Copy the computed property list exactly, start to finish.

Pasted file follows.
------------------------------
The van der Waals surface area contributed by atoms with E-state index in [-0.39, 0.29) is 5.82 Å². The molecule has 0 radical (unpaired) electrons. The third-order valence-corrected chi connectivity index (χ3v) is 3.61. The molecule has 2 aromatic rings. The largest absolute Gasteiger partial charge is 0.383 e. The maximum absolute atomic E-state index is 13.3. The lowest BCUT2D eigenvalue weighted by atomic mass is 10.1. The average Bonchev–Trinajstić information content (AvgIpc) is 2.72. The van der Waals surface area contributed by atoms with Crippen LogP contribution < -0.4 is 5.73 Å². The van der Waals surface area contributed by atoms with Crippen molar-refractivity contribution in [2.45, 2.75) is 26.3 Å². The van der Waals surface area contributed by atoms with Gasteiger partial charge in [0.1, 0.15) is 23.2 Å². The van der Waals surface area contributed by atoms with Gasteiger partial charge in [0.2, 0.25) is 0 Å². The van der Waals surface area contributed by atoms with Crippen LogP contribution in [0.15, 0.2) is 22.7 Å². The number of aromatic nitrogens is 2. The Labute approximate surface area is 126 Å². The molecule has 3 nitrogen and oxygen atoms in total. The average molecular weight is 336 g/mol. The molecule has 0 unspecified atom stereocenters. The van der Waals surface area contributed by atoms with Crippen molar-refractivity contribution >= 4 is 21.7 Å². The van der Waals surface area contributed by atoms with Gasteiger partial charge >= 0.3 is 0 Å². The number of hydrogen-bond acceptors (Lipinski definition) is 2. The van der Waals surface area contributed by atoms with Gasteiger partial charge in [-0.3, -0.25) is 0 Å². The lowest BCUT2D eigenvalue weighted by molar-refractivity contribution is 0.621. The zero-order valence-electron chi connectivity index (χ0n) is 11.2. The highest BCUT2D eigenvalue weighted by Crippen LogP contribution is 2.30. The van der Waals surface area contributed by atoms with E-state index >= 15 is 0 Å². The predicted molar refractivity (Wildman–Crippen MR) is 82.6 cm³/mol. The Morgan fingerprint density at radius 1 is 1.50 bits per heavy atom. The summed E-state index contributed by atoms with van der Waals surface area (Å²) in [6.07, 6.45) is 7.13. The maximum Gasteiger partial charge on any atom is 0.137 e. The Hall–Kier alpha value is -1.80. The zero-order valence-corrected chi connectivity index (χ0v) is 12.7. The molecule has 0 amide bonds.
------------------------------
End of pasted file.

The van der Waals surface area contributed by atoms with E-state index in [-0.39, 0.29) is 5.82 Å². The molecule has 0 radical (unpaired) electrons. The third-order valence-corrected chi connectivity index (χ3v) is 3.61. The molecule has 2 aromatic rings. The largest absolute Gasteiger partial charge is 0.383 e. The maximum absolute atomic E-state index is 13.3. The lowest BCUT2D eigenvalue weighted by atomic mass is 10.1. The average Bonchev–Trinajstić information content (AvgIpc) is 2.72. The van der Waals surface area contributed by atoms with Crippen LogP contribution < -0.4 is 5.73 Å². The van der Waals surface area contributed by atoms with Crippen molar-refractivity contribution in [2.45, 2.75) is 26.3 Å². The van der Waals surface area contributed by atoms with Gasteiger partial charge in [0.1, 0.15) is 23.2 Å². The van der Waals surface area contributed by atoms with Gasteiger partial charge in [0.2, 0.25) is 0 Å². The van der Waals surface area contributed by atoms with Crippen LogP contribution in [0.15, 0.2) is 22.7 Å². The number of aromatic nitrogens is 2. The Labute approximate surface area is 126 Å². The molecule has 3 nitrogen and oxygen atoms in total. The average molecular weight is 336 g/mol. The molecule has 0 unspecified atom stereocenters. The van der Waals surface area contributed by atoms with Crippen molar-refractivity contribution >= 4 is 21.7 Å². The van der Waals surface area contributed by atoms with Gasteiger partial charge >= 0.3 is 0 Å². The number of hydrogen-bond acceptors (Lipinski definition) is 2. The van der Waals surface area contributed by atoms with Gasteiger partial charge in [-0.3, -0.25) is 0 Å². The lowest BCUT2D eigenvalue weighted by molar-refractivity contribution is 0.621. The zero-order valence-electron chi connectivity index (χ0n) is 11.2. The highest BCUT2D eigenvalue weighted by Crippen LogP contribution is 2.30. The van der Waals surface area contributed by atoms with E-state index >= 15 is 0 Å². The predicted molar refractivity (Wildman–Crippen MR) is 82.6 cm³/mol. The Morgan fingerprint density at radius 1 is 1.50 bits per heavy atom. The summed E-state index contributed by atoms with van der Waals surface area (Å²) in [6.07, 6.45) is 7.13. The maximum Gasteiger partial charge on any atom is 0.137 e. The Hall–Kier alpha value is -1.80. The zero-order valence-corrected chi connectivity index (χ0v) is 12.7. The molecule has 0 amide bonds.